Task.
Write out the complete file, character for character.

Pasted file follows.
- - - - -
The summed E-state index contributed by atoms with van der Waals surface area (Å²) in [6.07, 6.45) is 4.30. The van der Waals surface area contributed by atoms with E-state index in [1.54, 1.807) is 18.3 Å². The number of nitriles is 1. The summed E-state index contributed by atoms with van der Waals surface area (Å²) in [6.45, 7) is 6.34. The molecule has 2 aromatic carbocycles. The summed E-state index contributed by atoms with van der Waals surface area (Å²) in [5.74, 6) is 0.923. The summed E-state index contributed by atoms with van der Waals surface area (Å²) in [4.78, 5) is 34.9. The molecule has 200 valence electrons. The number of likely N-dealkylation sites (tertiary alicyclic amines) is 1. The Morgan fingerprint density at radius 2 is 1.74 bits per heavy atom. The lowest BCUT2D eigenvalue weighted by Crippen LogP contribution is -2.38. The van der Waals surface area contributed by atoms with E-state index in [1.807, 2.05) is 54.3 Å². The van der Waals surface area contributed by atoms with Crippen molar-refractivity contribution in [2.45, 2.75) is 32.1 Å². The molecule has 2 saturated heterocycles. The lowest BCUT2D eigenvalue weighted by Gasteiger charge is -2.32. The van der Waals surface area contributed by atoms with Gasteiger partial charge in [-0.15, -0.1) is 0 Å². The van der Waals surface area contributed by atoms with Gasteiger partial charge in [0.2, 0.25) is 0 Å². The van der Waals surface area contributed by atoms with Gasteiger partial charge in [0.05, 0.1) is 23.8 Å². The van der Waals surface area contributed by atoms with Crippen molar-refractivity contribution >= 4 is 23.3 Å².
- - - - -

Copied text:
The summed E-state index contributed by atoms with van der Waals surface area (Å²) in [6.07, 6.45) is 4.30. The van der Waals surface area contributed by atoms with E-state index in [1.54, 1.807) is 18.3 Å². The number of nitriles is 1. The summed E-state index contributed by atoms with van der Waals surface area (Å²) in [6.45, 7) is 6.34. The molecule has 2 aromatic carbocycles. The summed E-state index contributed by atoms with van der Waals surface area (Å²) in [5.74, 6) is 0.923. The summed E-state index contributed by atoms with van der Waals surface area (Å²) in [4.78, 5) is 34.9. The molecule has 200 valence electrons. The number of likely N-dealkylation sites (tertiary alicyclic amines) is 1. The Morgan fingerprint density at radius 2 is 1.74 bits per heavy atom. The lowest BCUT2D eigenvalue weighted by Crippen LogP contribution is -2.38. The van der Waals surface area contributed by atoms with E-state index in [1.807, 2.05) is 54.3 Å². The van der Waals surface area contributed by atoms with Crippen molar-refractivity contribution in [2.45, 2.75) is 32.1 Å². The molecule has 2 saturated heterocycles. The lowest BCUT2D eigenvalue weighted by Gasteiger charge is -2.32. The van der Waals surface area contributed by atoms with Gasteiger partial charge in [-0.15, -0.1) is 0 Å². The van der Waals surface area contributed by atoms with Gasteiger partial charge in [0.2, 0.25) is 0 Å². The van der Waals surface area contributed by atoms with Gasteiger partial charge in [0.05, 0.1) is 23.8 Å². The van der Waals surface area contributed by atoms with Crippen molar-refractivity contribution >= 4 is 23.3 Å².